a) amount decayed   ¼ x ¾ of original amount = 3/16 of original amount
b) total amount decayed = (¼ + 3/16) of original amount = 7/16 of the original amount
c) total amount undecayed = (1 – 7/16) of original amount = 9/16 of the original amount

To decay to ½ (or 8/16) of original amount:
a)      A further 1/16 is to be decayed
b)      1/16 = [(1/4) x (9/16)] x (4/9)
c)      Time needed = [15 minutes] x (4/9) =  6.67 minutes

Therefore, half-life = (15 + 15 + 6.67) minutes
                               = 36.67minutes

Answer (30 minutes) cannot be the acceptable answer because in 30 minutes only 7/16 and not 1/2 (or 8/16) of the radioactive substance has decayed. Conceptually, A is a wrong answer. Q48, to me, has no acceptable answers. This is also confirmed by logarithm method of calculating half-life as follows:

Logarithm Method to Calculate Number of Half-Lives:

Let:      n = number of half-lives
            Ao = Original amount of radioactive substance (or original level of radioactivity)
            Ac = Current amount of radioactive substance (or current level of radioactivity)

Then,    (1/2)n x Ao = Ac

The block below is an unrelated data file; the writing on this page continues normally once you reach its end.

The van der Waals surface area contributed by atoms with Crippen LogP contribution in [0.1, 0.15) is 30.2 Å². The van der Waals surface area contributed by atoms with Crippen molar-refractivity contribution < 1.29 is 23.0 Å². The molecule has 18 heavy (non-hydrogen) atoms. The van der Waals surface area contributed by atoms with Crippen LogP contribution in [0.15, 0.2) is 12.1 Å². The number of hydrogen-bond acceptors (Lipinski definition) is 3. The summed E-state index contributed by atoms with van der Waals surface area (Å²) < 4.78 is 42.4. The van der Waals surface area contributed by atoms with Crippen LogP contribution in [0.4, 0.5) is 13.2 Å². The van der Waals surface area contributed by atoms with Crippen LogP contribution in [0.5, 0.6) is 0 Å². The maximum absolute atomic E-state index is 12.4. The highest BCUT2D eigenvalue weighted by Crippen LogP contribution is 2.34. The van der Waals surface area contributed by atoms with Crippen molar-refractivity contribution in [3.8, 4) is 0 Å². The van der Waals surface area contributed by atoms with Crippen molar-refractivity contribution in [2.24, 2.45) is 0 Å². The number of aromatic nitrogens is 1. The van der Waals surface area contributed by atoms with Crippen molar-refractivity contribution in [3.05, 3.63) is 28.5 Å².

(1/2)n = Ac/Ao
                        (1/2)n = 0.75Ao/Ao = 0.75

log both sides:      log (1/2)n = log (0.75)
 Hence,       n  = log (0.75) ÷ log (1/2) = 0.415037499 half-life

To Calculate the Half-Life, T1/2

Let       T1/2 = Half-life time
            To = Time as at original amount of radioactive substance
(or original level of radioactivity)
            Tc = Time as at current amount of radioactive substance
(or current level of radioactivity)
            n = number of half-lives

Then,    T1/2 = (Tc - To) ÷ n = 15 minutes ÷ n = 15 min ÷ [log (0.75) ÷ log (1/2)]

            T1/2 = 36.14131259

            T1/2 = 36.1 minutes

Based on facts given in Q48, logarithm method shows a half-life 36.1 minutes.

But online searches (please click here or here) show that isotopes Gallium-65  actually have a half-life of 15.2 minutes

So, which is the examiners' preferred answer and why?

Isn't this question both interesting and bewildering?! :)

In conclusion: Overall, except for Q48, Paper 1 is still a good paper - of respectable standard! :)